# Newton-Mercator Series

## Contents

## Theorem

Let $\ln x$ be the natural logarithm function.

Then:

\(\displaystyle \ln \left({1 + x}\right)\) | \(=\) | \(\displaystyle x - \dfrac {x^2} 2 + \dfrac {x^3} 3 - \dfrac {x^4} 4 + \cdots\) | |||||||||||

\(\displaystyle \) | \(=\) | \(\displaystyle \sum_{n \mathop = 1}^\infty \frac {\left({-1}\right)^{n + 1} } n x^n\) |

The series converges to the natural logarithm (shifted by $1$) for $-1 < x \le 1$.

This is known as the **Newton-Mercator series**.

## Proof

From Sum of Infinite Geometric Progression, we know that:

- $\displaystyle \sum_{n \mathop = 0}^\infty x^n$ converges to $\dfrac 1 {1 - x}$

for $\left\vert{x}\right\vert <1$

which implies that:

- $\displaystyle \sum_{n \mathop = 0}^\infty (-1)^n x^n$ converges to $\dfrac 1 {1 + x}$

We also know from Definition:Natural Logarithm that:

- $\ln(x+1)=\displaystyle \int_0^x \frac {\mathrm dt} {1+t}$

Combining these facts, we get:

- $\ln(x+1)=\displaystyle \int_0^x \displaystyle \sum_{n \mathop = 0}^\infty (-1)^n t^n dt$

From Linear Combination of Integrals, we can rearrange this to

- $\displaystyle \sum_{n \mathop = 0}^\infty (-1)^n \displaystyle \int_0^x t^n dt$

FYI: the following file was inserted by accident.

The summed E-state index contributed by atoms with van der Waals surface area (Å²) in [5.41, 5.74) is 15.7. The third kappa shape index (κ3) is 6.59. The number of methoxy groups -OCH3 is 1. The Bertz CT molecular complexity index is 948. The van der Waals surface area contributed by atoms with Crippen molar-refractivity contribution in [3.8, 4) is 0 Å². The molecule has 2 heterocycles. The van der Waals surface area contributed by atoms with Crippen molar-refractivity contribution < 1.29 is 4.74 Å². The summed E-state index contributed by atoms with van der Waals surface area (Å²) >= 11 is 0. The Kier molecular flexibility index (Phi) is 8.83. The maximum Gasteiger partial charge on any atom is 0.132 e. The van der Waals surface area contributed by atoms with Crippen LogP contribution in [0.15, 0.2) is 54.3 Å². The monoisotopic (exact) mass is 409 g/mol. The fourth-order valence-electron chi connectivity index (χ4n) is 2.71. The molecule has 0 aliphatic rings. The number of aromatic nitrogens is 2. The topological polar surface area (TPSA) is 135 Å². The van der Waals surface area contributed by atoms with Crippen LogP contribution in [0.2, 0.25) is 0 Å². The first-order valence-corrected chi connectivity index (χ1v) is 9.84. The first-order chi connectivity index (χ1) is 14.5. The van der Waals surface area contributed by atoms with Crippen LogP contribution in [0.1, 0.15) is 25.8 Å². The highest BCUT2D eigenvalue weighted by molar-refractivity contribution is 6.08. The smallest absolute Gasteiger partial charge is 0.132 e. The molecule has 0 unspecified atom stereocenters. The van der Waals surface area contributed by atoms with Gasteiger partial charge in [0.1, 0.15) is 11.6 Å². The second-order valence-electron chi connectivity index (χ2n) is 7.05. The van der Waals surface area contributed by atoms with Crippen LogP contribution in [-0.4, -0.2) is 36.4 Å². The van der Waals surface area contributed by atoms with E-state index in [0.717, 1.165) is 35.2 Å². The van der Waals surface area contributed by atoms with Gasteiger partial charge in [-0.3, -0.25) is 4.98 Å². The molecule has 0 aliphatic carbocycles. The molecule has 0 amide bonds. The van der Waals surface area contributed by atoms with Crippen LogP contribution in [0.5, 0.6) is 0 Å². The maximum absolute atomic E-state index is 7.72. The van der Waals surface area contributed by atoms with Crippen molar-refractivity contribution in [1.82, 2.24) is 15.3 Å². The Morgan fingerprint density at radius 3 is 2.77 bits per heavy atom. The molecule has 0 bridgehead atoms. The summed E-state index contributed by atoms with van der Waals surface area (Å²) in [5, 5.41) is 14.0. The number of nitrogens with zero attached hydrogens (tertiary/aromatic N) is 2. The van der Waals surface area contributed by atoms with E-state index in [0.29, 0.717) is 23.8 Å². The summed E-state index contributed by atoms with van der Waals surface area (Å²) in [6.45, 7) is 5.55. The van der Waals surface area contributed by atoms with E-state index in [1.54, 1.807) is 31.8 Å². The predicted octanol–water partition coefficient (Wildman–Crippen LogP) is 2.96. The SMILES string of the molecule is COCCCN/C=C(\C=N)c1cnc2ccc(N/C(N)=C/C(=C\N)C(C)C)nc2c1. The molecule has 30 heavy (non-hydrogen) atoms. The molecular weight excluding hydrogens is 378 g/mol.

Then, using Integral of Power:

- $\displaystyle \sum_{n \mathop = 0}^\infty \dfrac {(-1)^n} {n+1} x^{n+1} $

We can shift $n+1$ into $n$:

- $\displaystyle \sum_{n \mathop = 1}^\infty \dfrac {(-1)^{n-1}} {n} x^{n} $

This is equivalent to:

- $ \displaystyle \sum_{n \mathop = 1}^\infty \dfrac {(-1)^{n+1}} {n} x^{n} $

Finally, we check the bounds $x=1$ and $x=-1$.

For $x=-1$, we get:

- $\displaystyle \sum_{n \mathop = 1}^\infty \dfrac {(-1)^{n+1}} {n} (-1)^n$

$(-1)^{n+1}$ and $(-1)^n$ will always have different signs, which implies their product will be $-1$.

This means we get:

- $-\displaystyle \sum_{n \mathop = 1}^\infty \dfrac 1 n$

This is the harmonic series which we know to be divergent.

We then check $x=1$.

We get:

- $\displaystyle \sum_{n \mathop = 1}^\infty \dfrac {(-1)^{n+1}} {n} $

This is the alternating harmonic series which we know to be convergent.

Therefore, we can conclude that:

- $\ln(x+1)=\displaystyle \sum_{n \mathop = 1}^\infty \dfrac {(-1)^{n+1}} {n} x^{n}$ for $-1 < x \le 1$.

$\blacksquare$

## Examples

### Newton-Mercator Series: $\ln 2$

- $\ln 2 = 1 - \dfrac 1 2 + \dfrac 1 3 - \dfrac 1 4 + \dfrac 1 5 - \cdots$

## Also known as

The **Newton-Mercator series** is also known as the **Mercator series**.

## Source of Name

This entry was named for Isaac Newton and Nicholas Mercator.

## Historical Note

The **Newton-Mercator Series** was discovered independently by both Isaac Newton and Nicholas Mercator.

However, it was also independently discovered by Grégoire de Saint-Vincent.